Employee Performance Management Update

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Employee Performance Management Update

  1. 1. Employee Training Participant Workbook
  2. 2. Welcome to Training on EPMP Today’s course is focused on introducing you to the Employee Performance Management Process (EPMP) and preparing you to partner with your manager to build success. We will discuss why DPS has invested in the EPMP, what EPMP involves, and how effectively practicing EPMP can benefit you. Like all training, you will take away what you put in – so ask questions, actively participate and get ready to make EPMP a reality for DPS. Course Goal The goal of this training is to equip DPS employees with the skills and tools needed to effectively practice the Employee Performance Management Process (EPMP). Learning Objectives • Recognize what EPMP is and its role in employee and District success • Identify the parameters and timing of the EPMP cycle • Apply DPS Success Factors to your job • Create well written, aligned, SMART goals Your Resources – Participant Workbook and Employee’s Guide You have two takeaway resources to use during and after the course. 1. Participant Workbook: This is the workbook in your hands. It’s purpose is to provide you with a place to capture your notes, thoughts and ideas as we move through the course. 2. Employee Guide: This is the reference guide for EPMP. It contains processes, tips, tools, and examples. You can reference this guide to answer your questions and help you practice EPMP effectively in your job. 1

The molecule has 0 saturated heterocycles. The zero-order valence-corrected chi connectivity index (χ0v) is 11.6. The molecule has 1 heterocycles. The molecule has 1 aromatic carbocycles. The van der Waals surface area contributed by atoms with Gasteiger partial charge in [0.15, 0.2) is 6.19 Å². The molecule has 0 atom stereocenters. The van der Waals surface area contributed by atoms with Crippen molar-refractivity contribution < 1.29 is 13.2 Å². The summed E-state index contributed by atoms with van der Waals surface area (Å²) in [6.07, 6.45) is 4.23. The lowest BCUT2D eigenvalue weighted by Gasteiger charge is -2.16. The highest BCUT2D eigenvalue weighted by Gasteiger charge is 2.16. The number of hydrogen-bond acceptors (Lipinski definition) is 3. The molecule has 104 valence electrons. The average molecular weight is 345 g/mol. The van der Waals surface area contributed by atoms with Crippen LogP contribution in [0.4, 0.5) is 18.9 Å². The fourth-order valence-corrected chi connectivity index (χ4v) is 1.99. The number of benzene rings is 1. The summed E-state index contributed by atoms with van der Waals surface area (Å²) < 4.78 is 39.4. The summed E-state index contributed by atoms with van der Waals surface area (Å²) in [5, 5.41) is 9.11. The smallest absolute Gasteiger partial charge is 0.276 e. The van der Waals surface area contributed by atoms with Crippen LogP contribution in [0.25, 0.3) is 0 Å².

3. 3. EPMP - The Three Key Questions Why is DPS moving to the Employee Performance Management Process? What is EPMP and how does it work? How will EPMP help you be even more successful? What makes you excited about coming to work each day? What engages you? 2
  4. 4. Employee Commitment Org serves Rational financial, Commitment = professional, development = Retention needs Employee Emotional values and Commitment = believes in job, manager, = Performance team, org Source: Corporate Leadership Council What is your degree of rational commitment? What is your degree of emotional commitment? What are their primary elements? 3
  5. 5. Building Emotional Commitment Organization Manager Employee Compelling mission & Clearly articulates Understands connection vision expectations between work & org goals Clear goals and Enables & empowers Motivated to perform strategies employees to perform Accountable for performing Cares about employees Leadership credibility as individuals A key element of effective performance management is building emotional commitment. It can make the difference in connecting your contributions to the team’s purpose and the District’s goals, and being motivated to higher performance. Emotional commitment is three times more powerful than rational commitment in driving performance! What can you do to build your emotional commitment? 4
  6. 6. Linking to the DPS Vision We will lead the nation’s cities in student achievement, high school graduation, college preparation, and college matriculation. Our students will be well prepared for success in life, work, civic responsibility and higher education. DPS Board of Education How can I contribute to achieving the DPS Vision? Notes on Wildly Important Goal video 5